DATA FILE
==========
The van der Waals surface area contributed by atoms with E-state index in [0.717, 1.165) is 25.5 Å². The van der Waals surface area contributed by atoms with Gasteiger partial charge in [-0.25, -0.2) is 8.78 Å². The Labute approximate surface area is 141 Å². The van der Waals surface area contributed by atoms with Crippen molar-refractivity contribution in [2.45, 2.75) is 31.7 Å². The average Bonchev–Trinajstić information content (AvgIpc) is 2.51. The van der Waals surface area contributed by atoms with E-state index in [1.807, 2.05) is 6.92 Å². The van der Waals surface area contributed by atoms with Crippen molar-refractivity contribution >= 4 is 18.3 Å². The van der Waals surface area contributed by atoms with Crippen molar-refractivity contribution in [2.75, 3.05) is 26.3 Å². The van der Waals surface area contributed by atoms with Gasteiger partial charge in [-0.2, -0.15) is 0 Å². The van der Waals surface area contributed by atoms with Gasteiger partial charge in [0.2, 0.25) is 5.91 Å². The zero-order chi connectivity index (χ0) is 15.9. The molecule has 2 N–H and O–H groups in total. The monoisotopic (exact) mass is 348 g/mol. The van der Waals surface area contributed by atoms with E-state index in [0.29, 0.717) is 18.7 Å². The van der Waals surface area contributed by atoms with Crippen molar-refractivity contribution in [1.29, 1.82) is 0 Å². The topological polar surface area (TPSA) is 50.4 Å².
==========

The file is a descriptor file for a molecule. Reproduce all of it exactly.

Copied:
The van der Waals surface area contributed by atoms with E-state index in [0.717, 1.165) is 25.5 Å². The van der Waals surface area contributed by atoms with Gasteiger partial charge in [-0.25, -0.2) is 8.78 Å². The Labute approximate surface area is 141 Å². The van der Waals surface area contributed by atoms with Crippen molar-refractivity contribution in [2.45, 2.75) is 31.7 Å². The average Bonchev–Trinajstić information content (AvgIpc) is 2.51. The van der Waals surface area contributed by atoms with E-state index in [1.807, 2.05) is 6.92 Å². The van der Waals surface area contributed by atoms with Crippen molar-refractivity contribution >= 4 is 18.3 Å². The van der Waals surface area contributed by atoms with Crippen molar-refractivity contribution in [2.75, 3.05) is 26.3 Å². The van der Waals surface area contributed by atoms with Gasteiger partial charge in [-0.2, -0.15) is 0 Å². The van der Waals surface area contributed by atoms with Gasteiger partial charge in [0.2, 0.25) is 5.91 Å². The zero-order chi connectivity index (χ0) is 15.9. The molecule has 2 N–H and O–H groups in total. The monoisotopic (exact) mass is 348 g/mol. The van der Waals surface area contributed by atoms with E-state index in [0.29, 0.717) is 18.7 Å². The van der Waals surface area contributed by atoms with Crippen molar-refractivity contribution in [1.29, 1.82) is 0 Å². The topological polar surface area (TPSA) is 50.4 Å².